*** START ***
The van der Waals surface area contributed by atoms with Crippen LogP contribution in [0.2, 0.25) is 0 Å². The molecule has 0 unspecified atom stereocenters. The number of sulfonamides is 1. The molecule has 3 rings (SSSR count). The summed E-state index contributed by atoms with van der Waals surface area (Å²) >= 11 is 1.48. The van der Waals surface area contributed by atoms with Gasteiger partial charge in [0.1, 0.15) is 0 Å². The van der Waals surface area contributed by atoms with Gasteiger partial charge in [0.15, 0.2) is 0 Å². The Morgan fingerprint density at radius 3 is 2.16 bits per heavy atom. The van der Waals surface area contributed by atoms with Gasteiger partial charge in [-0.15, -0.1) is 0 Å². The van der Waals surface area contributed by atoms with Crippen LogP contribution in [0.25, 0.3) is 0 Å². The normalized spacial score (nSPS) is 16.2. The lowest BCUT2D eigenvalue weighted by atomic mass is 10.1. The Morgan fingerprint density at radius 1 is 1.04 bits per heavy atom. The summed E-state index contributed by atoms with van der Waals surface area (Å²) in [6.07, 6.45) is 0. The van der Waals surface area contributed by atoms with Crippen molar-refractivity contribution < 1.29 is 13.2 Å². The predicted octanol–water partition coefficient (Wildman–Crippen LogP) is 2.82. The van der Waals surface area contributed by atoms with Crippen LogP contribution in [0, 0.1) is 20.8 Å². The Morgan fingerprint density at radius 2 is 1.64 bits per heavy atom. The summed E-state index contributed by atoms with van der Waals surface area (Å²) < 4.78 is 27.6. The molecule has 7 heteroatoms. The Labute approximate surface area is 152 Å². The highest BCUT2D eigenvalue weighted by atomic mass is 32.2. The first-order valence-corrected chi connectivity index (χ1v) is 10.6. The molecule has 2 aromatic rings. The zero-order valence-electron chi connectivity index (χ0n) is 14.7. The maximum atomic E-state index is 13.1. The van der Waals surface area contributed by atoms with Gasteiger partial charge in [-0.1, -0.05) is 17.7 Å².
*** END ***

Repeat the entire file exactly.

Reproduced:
The van der Waals surface area contributed by atoms with Crippen LogP contribution in [0.2, 0.25) is 0 Å². The molecule has 0 unspecified atom stereocenters. The number of sulfonamides is 1. The molecule has 3 rings (SSSR count). The summed E-state index contributed by atoms with van der Waals surface area (Å²) >= 11 is 1.48. The van der Waals surface area contributed by atoms with Gasteiger partial charge in [0.1, 0.15) is 0 Å². The van der Waals surface area contributed by atoms with Gasteiger partial charge in [0.15, 0.2) is 0 Å². The Morgan fingerprint density at radius 3 is 2.16 bits per heavy atom. The van der Waals surface area contributed by atoms with Gasteiger partial charge in [-0.15, -0.1) is 0 Å². The van der Waals surface area contributed by atoms with Crippen LogP contribution in [0.25, 0.3) is 0 Å². The normalized spacial score (nSPS) is 16.2. The lowest BCUT2D eigenvalue weighted by atomic mass is 10.1. The Morgan fingerprint density at radius 1 is 1.04 bits per heavy atom. The summed E-state index contributed by atoms with van der Waals surface area (Å²) in [6.07, 6.45) is 0. The van der Waals surface area contributed by atoms with Crippen molar-refractivity contribution < 1.29 is 13.2 Å². The predicted octanol–water partition coefficient (Wildman–Crippen LogP) is 2.82. The van der Waals surface area contributed by atoms with Crippen LogP contribution in [0, 0.1) is 20.8 Å². The Morgan fingerprint density at radius 2 is 1.64 bits per heavy atom. The summed E-state index contributed by atoms with van der Waals surface area (Å²) < 4.78 is 27.6. The molecule has 7 heteroatoms. The Labute approximate surface area is 152 Å². The highest BCUT2D eigenvalue weighted by atomic mass is 32.2. The first-order valence-corrected chi connectivity index (χ1v) is 10.6. The molecule has 2 aromatic rings. The zero-order valence-electron chi connectivity index (χ0n) is 14.7. The maximum atomic E-state index is 13.1. The van der Waals surface area contributed by atoms with Gasteiger partial charge in [-0.1, -0.05) is 17.7 Å².